You probably are the single head of a household in a family of three or four, and you're probably female. You probably work at least two jobs, one at $9-10 an hour, the other at $7. You probably live in Southeast, an area of the city that is frequently compared to certain parts of Atlanta, Detroit, and South-Central Los Angeles for its rates of poverty and crime, in a one-bedroom apartment. Chances are, you rely on Section 8 vouchers to help you pay your rent, and chances are, that is not the only form of public assistance that you recieve. You might be helping to support one of your parents, or a sibling. You're probably paying at least something for daycare, but you get some assistance from vouchers as well. Maybe you have a sister who watches your kids at night, or a parent.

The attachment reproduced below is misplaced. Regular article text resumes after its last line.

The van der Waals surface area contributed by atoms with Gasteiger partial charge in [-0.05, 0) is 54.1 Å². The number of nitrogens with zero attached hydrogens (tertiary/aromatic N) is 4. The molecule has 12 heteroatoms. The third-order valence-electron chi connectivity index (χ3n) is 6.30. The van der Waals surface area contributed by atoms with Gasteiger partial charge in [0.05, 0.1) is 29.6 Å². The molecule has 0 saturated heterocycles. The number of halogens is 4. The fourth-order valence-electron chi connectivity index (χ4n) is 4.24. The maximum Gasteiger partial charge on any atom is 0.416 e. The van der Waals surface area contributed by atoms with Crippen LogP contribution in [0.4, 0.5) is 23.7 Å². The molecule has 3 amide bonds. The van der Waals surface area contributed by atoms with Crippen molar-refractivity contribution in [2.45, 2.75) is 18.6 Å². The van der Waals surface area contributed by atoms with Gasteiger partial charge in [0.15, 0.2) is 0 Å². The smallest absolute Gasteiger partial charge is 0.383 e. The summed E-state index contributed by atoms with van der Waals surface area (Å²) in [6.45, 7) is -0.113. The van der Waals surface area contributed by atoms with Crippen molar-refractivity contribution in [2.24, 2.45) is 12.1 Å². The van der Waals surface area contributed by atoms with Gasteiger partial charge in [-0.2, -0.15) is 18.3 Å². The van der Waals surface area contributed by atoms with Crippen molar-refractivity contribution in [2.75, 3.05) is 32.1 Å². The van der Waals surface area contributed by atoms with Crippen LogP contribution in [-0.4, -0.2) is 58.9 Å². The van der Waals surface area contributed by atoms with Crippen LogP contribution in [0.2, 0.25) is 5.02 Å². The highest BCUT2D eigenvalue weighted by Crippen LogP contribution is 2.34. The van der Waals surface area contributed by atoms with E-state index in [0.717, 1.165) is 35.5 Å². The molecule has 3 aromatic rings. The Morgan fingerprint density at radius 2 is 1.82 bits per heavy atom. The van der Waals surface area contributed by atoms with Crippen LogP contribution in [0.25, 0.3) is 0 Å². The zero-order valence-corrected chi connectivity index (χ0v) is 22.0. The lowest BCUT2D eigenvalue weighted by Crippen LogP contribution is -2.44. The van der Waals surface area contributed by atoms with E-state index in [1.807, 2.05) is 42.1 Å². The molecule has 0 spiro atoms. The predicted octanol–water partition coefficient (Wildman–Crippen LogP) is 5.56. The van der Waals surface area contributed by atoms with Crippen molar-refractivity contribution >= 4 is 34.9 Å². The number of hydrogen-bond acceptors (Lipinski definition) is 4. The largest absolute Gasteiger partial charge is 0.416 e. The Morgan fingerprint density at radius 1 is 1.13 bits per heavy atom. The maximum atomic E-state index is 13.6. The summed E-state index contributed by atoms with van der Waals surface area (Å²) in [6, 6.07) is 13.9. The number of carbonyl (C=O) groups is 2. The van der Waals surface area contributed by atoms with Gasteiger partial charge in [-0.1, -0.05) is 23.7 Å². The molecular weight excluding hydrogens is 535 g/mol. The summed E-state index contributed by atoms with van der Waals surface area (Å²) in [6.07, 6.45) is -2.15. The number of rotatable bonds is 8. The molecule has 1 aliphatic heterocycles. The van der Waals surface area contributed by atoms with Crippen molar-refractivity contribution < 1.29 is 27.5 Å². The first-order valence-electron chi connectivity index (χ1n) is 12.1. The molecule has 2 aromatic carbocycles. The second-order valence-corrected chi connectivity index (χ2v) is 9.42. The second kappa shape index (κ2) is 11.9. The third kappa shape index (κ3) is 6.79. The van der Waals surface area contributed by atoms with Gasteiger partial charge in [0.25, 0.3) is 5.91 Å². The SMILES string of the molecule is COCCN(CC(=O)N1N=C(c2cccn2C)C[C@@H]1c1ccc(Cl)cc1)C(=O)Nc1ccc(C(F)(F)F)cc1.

You probably rely on public transportation, because you've never owned a car or learned to drive. In your neighborhood, there are probably a dozen carryout restaurants and at least that many convenience and liquor stores. There are check-cashing services, and maybe payday advance outlets. There might be a bank. There is no grocery store.
Let me say that again. There is no grocery store in your neighborhood. There isn't one within walking distance. You have to take two buses to get to the nearest grocery store, and walk 3/4 of a mile. On a Saturday, your only day to shop, it might take you an hour to get there if the buses run on schedule. An hour there, an hour to shop, and an hour home.
Remember, you are poor, so you're probably not in the best of health. Hypertension? Probably. Type II diabetes? Possibly. That mile and a half you walk round-trip to get to and from the grocery store is a major effort for you, especially in the winter, when it might be icy, or in the summer, when it's most definitely hot and humid.